Date: November 22, 2014
Author: Mark Hayes /

Herbert’s record round for his ‘homies’

Lucas Herbert has fired a handful of scores better than his Metropolitan course-record 65 today.

But never have they meant more, especially in front of a horde of family and friends from Bendigo and his two “home” clubs, Neangar Park and Commonwealth.

Herbert, making the most of the calmer early conditions, giving himself an extra “three hours sleep” by booking a berth in the second last group in the final round of the Australian Masters at six under, just two off the lead.

And the Golf Australia national squad member did so with some of the most impeccable golf seen at the famous track since Peter Lonard’s magical 63 in the 1997 Australian Open, the course record before the revised layout.

He opened with a bogey, but poured in a breathtaking eight birdies in 10 holes from the 3rd to the 12th to surge into contention.

Another birdie on the short par-four 16th gave visions of a 64, but a long-range three-putt bogey on 17 – his only such mistake in three rounds – curtailed those before a grand scrambling par on the last to calm his nerves.

He used a visit to his entourage in a break in play on the 17th, almost to prove to them that he was still human as the crowd swelled around him.

“I try to treat it like I'm hanging out with some friends.  Keeps my nerves down.  Keeps my mood sort of casual, I guess,” Herbert said.

“I try not to get too intense out there.  That's when I play my best golf is when I'm casual with friends and it was great I had my family out there to watch that.

“I felt like I did them pretty proud today,” he said with enormous understatement before admitting is was the best he’d played in a pro event with his family in the gallery.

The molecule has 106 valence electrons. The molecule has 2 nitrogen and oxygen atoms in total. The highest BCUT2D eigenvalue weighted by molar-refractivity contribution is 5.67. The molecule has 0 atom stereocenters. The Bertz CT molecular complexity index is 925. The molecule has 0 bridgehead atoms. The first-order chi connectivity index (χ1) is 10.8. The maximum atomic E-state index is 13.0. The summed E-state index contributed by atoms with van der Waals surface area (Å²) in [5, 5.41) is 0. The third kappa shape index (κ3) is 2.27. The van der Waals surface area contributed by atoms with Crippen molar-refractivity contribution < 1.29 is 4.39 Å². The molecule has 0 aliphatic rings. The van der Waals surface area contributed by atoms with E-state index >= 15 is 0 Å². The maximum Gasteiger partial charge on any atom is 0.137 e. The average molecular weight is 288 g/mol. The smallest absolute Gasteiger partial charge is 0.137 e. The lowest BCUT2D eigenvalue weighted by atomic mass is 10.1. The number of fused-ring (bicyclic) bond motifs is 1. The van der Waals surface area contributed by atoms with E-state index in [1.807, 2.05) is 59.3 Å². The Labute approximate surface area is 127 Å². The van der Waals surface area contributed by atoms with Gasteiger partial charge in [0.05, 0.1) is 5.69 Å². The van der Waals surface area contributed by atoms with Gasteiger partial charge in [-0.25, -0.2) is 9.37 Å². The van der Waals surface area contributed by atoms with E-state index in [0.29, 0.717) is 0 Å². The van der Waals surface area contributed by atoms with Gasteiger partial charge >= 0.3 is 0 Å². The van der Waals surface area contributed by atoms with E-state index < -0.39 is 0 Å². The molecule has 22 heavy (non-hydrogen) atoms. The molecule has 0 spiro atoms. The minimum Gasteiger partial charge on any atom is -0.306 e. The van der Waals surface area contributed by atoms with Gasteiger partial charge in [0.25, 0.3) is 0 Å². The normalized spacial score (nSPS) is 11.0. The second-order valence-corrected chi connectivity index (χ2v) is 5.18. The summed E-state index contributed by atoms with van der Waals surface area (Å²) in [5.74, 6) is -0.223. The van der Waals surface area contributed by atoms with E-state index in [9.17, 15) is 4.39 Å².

“I just tried to make sure they were not as nervous as what I was. They were trying to say, keep it going, but I said, `You don't have to tell me what to do too much, I've kind of got this one under control’.”

Herbert hugged his “great parents” after the round, then turned his attention to the rapidly emerging band of Golf Australia amateurs in the national squad, particularly the Victorian contingent with whom he’s so close.

Herbert spoke glowingly of the bond; about how they communicate their delight in each other’s good scores.

And he hoped the financial aspect of those relationships wouldn’t change when they eventually turned professional.

“We all love seeing everyone else play well.  We're obviously not stealing each other's money because we are all amateurs,” he joked.

Of his young mates left in the field, Ryan Ruffels shot an even-par 72 today to remain one under, while Metro’s Todd Sinnott battled for the first time this week, firing a 77 to fall from near the top of the leaderboard to one under despite a gallant 36 on the back nine in the worst of the conditions.